"False Report of an Emergency"
(California Penal Code 148.3 PC)


As the United States Supreme Court explained in 1919, the First Amendment guarantees freedom of speech. But that doesn't mean you can falsely cry 'fire' in a crowded theater.1

Penal Code 148.3 PC is the California law making it a crime to issue a false report of an emergency. This section states that "any individual who reports, or causes any report to be made, to any city, county, city and county, or state department, district, agency, division, commission, or board, that an "emergency" exists, knowing that the report is false, is guilty of a misdemeanor and upon conviction thereof shall be punishable by imprisonment in a county jail for a period not exceeding one year, or by a fine not exceeding one thousand dollars ($1,000), or by both that imprisonment and fine."

Penal Code 148.3 (c) defines an "emergency" as any condition that might (or does) trigger:

  • the response of an emergency vehicle, aircraft or vessel
  • the evacuation of any area, building, structure, vehicle, or of any other place, OR
  • an Amber alert2

Penalties for False Report of an Emergency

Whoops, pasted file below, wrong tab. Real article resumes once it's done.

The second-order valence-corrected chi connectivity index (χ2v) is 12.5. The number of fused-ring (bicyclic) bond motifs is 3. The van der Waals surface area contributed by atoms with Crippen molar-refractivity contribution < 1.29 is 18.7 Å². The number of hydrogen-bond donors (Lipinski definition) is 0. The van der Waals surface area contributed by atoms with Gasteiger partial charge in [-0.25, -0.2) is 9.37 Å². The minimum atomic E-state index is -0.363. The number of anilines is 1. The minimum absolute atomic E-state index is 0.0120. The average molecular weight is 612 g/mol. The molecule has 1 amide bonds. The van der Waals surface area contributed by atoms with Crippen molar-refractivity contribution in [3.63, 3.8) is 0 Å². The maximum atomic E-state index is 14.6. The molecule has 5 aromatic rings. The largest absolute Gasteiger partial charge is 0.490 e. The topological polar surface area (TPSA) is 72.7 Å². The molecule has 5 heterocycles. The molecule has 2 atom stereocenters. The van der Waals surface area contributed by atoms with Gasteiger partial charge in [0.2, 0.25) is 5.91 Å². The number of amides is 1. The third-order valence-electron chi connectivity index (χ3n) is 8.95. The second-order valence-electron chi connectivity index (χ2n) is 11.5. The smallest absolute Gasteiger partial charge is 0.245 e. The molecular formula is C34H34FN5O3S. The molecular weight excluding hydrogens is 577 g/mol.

Normally, a violation of Penal Code 148.3 is a misdemeanor in California. As such, the maximum sentence if one year in county jail. But the judge has the discretion to grant probation with little or no jail time.

But if the false alarm results in someone suffering great bodily injury or death, then the offense becomes a felony in California law. As such, the judge can sentence the defendant to up to 3 years of California State Prison.

Note that if you trigger a fire alarm or make a false report of a fire, you could be charged with a separate offense under Penal Code 148.4 (false report of a fire).

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If you've been charged with making a false report of an emergency, don't despair. Innocent people get charged with this all the time.

You may have had a good faith belief that there was a genuine emergency. Or it may have been someone else who made the false alarm and you got blamed.

  1. See Schenck v. United States, (1919) 249 U.S. 47.

    2 A report triggering an Amber Alert shall not constitute an "emergency" for purposes of this section if it occurs as the result of a report made or caused to be made by a parent, guardian, or lawful custodian of a child that is based on a good faith belief that the child is missing.

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